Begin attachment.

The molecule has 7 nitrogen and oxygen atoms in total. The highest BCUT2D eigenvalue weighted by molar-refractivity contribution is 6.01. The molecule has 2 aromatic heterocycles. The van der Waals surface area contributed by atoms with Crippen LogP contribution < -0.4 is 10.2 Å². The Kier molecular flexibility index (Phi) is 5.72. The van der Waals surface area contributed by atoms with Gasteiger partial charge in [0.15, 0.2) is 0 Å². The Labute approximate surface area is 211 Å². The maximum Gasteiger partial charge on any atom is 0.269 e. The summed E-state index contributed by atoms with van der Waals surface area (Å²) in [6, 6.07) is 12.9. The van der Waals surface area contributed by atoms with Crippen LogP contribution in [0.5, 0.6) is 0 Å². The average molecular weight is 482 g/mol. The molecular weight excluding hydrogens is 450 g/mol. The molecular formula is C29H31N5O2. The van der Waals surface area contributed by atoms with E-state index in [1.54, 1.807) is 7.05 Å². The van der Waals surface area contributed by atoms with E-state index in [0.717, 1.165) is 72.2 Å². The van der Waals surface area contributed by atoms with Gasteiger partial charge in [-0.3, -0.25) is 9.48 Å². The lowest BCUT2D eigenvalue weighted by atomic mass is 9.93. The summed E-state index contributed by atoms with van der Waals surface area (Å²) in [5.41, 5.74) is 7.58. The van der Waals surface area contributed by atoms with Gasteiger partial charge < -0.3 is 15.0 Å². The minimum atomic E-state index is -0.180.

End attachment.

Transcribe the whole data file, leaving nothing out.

The molecule has 7 nitrogen and oxygen atoms in total. The highest BCUT2D eigenvalue weighted by molar-refractivity contribution is 6.01. The molecule has 2 aromatic heterocycles. The van der Waals surface area contributed by atoms with Crippen LogP contribution < -0.4 is 10.2 Å². The Kier molecular flexibility index (Phi) is 5.72. The van der Waals surface area contributed by atoms with Gasteiger partial charge in [0.15, 0.2) is 0 Å². The Labute approximate surface area is 211 Å². The maximum Gasteiger partial charge on any atom is 0.269 e. The summed E-state index contributed by atoms with van der Waals surface area (Å²) in [6, 6.07) is 12.9. The van der Waals surface area contributed by atoms with Crippen LogP contribution in [0.5, 0.6) is 0 Å². The average molecular weight is 482 g/mol. The molecular weight excluding hydrogens is 450 g/mol. The molecular formula is C29H31N5O2. The van der Waals surface area contributed by atoms with E-state index in [1.54, 1.807) is 7.05 Å². The van der Waals surface area contributed by atoms with E-state index in [0.717, 1.165) is 72.2 Å². The van der Waals surface area contributed by atoms with Gasteiger partial charge in [-0.3, -0.25) is 9.48 Å². The lowest BCUT2D eigenvalue weighted by atomic mass is 9.93. The summed E-state index contributed by atoms with van der Waals surface area (Å²) in [5.41, 5.74) is 7.58. The van der Waals surface area contributed by atoms with Gasteiger partial charge < -0.3 is 15.0 Å². The minimum atomic E-state index is -0.180.